So what now??? Input please!

Posted on: Sat, 11/29/2008 - 2:33pm
GeriKY's picture
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Joined: 11/29/2008 - 21:03

Wow, where to start? Well, my 1YO has been dx as having a peanut allergy 3/4+. After coughing fits the last 4 months+ during the night/day, our DR rec'd testing. Other +'s were +1 to tobacco, dust & mite. So, after reading, I see that 1/3 are false positives for peanuts? I'm overwhelmed, exhausted and second-guessing our DR. He is an allergy-asthma-immunology guy. My boy is BF, natural birth, unvax'd w/the exception of 2HIB, raised on home-made or organic food (mostly, few exceptions), everything that I thought would be best for him, given his father's asthma. So I was terribly surprised to see + test for Peanut. I personally thought the staff was subpar. The crazy lady taking my info kept asking me if I thought his issues were seasonal, and I kept telling her, HE'S ONLY 1 YO! DUH. The tech did not tell me how long it would take to do the test, no pt education. THEN, after finding out it was peanut, I was freaking. The Dr. assured me he did not think it would be the anaphylaxis type, sensitive to being exposed to peanuts period, etc....how would he know? Was there some indicator? Then, I get generic handouts on food allergies, an RX for an epi pen, albuterol PRN for wheezing, QVAR 80 mcg BID w/a spacer, oral pred for 6 days and a decongestant for PRN use. We have a re-check on the 8th of Dec. I have so many questions now, and could kick myself for being so dumbstruck there...I was freaked after all the horror stories about peanut allergies. then, as a nutritionist, I think about all the alduteration of our foodstuffs w/peanuts & GMO foods. So, I've ordered a book from Amazon, the peanut allergy answer book, 2nd ed. So, any insight, advice, anything from you pro's would be appreciated. I need to kick back & breathe, I know, but I feel so uneducated. Thanks in advance. Geri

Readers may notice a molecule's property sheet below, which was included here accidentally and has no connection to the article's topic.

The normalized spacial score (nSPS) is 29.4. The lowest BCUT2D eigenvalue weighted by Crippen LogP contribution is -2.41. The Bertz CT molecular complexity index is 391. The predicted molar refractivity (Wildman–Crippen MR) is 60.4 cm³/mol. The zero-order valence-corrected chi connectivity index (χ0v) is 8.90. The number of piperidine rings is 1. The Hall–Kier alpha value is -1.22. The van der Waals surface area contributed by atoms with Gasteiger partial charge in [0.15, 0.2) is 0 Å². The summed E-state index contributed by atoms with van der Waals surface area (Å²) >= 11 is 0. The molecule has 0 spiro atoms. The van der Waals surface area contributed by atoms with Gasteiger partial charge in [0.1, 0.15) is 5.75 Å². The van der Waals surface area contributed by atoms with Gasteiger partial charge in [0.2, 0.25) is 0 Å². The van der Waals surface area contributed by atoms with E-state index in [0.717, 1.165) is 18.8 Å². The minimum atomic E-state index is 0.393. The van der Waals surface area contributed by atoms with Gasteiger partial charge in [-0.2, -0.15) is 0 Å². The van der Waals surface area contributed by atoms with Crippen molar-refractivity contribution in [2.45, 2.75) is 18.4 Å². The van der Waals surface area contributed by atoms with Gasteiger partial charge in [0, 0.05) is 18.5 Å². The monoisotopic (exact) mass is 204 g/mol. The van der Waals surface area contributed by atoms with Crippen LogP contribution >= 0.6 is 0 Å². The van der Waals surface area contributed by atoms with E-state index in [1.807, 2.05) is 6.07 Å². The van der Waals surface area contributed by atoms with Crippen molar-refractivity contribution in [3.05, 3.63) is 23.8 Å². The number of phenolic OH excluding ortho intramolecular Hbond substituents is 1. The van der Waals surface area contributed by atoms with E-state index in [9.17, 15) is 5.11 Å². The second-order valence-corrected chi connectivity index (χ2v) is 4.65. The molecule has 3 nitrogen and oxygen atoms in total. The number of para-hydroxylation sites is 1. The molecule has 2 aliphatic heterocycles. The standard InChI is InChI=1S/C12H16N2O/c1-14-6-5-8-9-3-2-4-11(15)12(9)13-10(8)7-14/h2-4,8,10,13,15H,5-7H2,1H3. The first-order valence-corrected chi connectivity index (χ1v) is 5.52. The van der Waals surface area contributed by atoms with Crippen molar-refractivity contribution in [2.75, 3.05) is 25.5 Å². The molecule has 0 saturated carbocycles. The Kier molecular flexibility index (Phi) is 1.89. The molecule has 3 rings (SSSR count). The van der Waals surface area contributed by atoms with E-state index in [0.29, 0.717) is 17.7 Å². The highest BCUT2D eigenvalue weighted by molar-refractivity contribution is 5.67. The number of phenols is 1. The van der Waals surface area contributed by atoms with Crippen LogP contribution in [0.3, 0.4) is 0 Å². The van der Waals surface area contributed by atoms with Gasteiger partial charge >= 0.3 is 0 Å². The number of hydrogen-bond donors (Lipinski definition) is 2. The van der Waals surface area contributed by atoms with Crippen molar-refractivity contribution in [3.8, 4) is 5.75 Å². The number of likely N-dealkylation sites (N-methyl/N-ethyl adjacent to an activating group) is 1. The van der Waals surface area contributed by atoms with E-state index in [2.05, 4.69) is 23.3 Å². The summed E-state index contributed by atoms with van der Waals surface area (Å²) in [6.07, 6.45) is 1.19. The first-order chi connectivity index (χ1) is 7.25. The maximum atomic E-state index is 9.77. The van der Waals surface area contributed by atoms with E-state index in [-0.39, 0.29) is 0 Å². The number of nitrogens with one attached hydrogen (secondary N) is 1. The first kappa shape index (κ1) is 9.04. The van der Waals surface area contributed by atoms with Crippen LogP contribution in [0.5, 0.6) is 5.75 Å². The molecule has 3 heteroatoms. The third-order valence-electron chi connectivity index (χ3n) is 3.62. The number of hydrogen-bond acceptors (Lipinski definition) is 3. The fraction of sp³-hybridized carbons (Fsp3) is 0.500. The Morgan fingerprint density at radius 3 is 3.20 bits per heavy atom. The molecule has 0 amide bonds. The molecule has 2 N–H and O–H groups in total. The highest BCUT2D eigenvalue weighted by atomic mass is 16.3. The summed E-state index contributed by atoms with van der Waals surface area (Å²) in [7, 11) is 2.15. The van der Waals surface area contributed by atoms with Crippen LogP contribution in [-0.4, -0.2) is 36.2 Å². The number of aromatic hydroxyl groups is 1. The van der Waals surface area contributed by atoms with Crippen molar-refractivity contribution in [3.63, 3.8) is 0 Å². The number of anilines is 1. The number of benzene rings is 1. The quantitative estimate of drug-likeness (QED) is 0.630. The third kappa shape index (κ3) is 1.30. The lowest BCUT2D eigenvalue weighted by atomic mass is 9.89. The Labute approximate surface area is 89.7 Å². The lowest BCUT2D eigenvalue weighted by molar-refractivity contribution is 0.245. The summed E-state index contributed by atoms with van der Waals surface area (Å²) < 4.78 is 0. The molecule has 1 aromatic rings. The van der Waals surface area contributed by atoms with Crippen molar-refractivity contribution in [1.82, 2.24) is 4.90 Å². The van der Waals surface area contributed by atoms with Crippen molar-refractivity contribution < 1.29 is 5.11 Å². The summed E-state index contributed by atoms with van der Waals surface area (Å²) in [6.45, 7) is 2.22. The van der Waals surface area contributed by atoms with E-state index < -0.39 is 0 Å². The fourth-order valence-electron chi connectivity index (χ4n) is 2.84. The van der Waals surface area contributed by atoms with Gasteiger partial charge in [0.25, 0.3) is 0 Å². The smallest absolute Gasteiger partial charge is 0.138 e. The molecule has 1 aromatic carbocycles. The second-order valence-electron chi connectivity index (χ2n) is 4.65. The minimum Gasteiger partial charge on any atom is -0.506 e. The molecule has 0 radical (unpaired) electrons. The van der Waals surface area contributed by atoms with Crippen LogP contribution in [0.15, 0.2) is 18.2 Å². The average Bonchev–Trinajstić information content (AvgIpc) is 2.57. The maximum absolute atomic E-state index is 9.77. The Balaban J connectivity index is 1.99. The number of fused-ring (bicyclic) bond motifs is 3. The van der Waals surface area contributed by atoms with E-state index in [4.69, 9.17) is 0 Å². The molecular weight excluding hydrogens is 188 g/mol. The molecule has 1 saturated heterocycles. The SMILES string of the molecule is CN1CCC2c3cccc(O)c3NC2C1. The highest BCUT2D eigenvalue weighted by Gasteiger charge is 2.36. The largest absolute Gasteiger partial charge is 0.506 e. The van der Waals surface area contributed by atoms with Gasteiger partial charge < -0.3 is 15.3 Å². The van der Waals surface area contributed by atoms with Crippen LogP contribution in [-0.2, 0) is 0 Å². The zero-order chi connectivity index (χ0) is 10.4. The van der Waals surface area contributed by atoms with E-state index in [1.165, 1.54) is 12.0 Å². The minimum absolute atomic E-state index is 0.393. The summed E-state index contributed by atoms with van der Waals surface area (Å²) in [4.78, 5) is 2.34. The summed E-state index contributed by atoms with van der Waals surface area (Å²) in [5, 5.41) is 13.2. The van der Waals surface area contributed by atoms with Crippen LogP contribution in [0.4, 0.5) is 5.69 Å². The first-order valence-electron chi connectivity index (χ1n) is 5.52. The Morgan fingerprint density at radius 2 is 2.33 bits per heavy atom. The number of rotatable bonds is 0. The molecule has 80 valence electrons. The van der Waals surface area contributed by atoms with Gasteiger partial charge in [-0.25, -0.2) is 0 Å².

Posted on: Sat, 11/29/2008 - 6:28pm
pfmom2's picture
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Joined: 01/22/2006 - 09:00

Hi Geri,
Sorry to hear you have to join this board, but glad you did. Read, Read, Read as much as you can about peanut allergy and those books are an excellent start. Educate everyone who will be around your child and if necessary care for him.
My child was officially diagnosed at a year old too. It is overwhelming but you adjust as time goes on. I recently went to a support group meeting where a behavior counselor spoke to allergy parents and said that you go through the grieving stages (disbelief, anger, resentment, guilt, acceptance, etc.) when your child is diagnosed and then anytime something causes it all to surface again (reaction, dealing with relatives, friends, schools, holidays). And it is sooo true as I have been dealing with life-threatening food allergies for many years.
So everything you are feeling is normal and YOU DID NOT cause this to happen. No one knows why so many children and even onset adults are ending up with life-threatening allergies. There are a lot of theories but no one doctor could tell you why.